Why 'Selma' won't feature MLK's actual words

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Why 'Selma' Won't Feature MLK's Actual Words

"It is unacceptable that they use their power and keep us voiceless," David Oyelowo says in the film "Selma."

When Ava DuVernay's "Selma" hits theaters on Christmas, audiences won't get to hear David Oyelowo, who plays Dr. Martin Luther King Jr., speak King's actual words. (Video via Paramount Pictures / "Selma")

Instead Oyelowo will be reading director DuVernay's reimagining of the iconic civil rights leader's legendary speeches. The reason?

King's estate, which has closely guarded its copyright of his words and thoroughly pursued those who they say have violated it.

"Selma" couldn't get permission to use the speeches, so DuVernay had to get creative and produce what The Guardian says is arguably her most important contribution to the film.

King's estate's strictness when it comes to King's speeches was in the spotlight last year, when the 50th anniversary of the "I Have a Dream" speech rolled around.

CNN managed to get the rights to show the speech, although, as The Huffington Post's Jason Linkins points out, they probably had to pay a pretty penny. (Video via CNN)

King's estate has been so thorough, it even managed to take King's words out of the U.S. National Archives. Just look at what happens in James Blue's 1964 documentary "The March."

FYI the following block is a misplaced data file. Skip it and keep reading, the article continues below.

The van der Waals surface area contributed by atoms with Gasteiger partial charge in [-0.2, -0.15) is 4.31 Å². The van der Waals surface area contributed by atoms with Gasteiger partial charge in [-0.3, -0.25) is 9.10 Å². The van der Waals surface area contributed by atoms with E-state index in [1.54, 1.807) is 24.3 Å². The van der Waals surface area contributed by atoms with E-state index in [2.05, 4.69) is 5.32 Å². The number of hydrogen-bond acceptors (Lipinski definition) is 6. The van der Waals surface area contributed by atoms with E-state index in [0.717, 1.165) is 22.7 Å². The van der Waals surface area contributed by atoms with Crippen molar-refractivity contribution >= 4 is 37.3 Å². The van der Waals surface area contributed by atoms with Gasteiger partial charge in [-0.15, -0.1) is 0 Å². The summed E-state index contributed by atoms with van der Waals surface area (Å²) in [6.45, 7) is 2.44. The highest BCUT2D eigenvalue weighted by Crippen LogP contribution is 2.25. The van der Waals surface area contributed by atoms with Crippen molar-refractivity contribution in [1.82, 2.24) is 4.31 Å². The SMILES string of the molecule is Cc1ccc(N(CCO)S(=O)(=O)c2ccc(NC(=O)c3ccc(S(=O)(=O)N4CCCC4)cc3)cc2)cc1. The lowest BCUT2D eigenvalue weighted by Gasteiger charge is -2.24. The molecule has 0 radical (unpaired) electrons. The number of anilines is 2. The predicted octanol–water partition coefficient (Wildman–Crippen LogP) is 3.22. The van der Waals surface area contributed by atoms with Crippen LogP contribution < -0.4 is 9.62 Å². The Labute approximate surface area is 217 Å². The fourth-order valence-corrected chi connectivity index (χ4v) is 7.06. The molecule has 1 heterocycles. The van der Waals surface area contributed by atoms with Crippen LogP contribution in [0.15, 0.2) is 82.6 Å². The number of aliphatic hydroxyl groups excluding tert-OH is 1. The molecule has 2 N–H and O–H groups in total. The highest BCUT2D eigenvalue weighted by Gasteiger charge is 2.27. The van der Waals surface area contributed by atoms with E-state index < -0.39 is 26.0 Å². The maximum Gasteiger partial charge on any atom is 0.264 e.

King's family actually got all of King's words redacted, leaving only the sounds of cheering and clapping during and after the speech.

If that seems ridiculous to you, you're not alone. A number of critics have called for King's words to be entered into the public domain, both because of their historical significance and the fact that they were delivered before a large audience.

Alex Pasternak wrote a pretty in-depth explanation of why and how it's protected back in 2012, describing how Dexter King, who chaired the King estate, sold the rights to the speech to EMI in 2009, despite the objections of his sister Bernice and brother Martin.

Although the estate has said the move to copyright the speech was to preserve King's legacy, it has since been licensed to advertisements for Nike as well as a French phone company.

But not to "Selma" - although that doesn't seem to have hurt the movie, which is currently boasting a 100 percent rating on Rotten Tomatoes.

This video includes an image from Getty Images.
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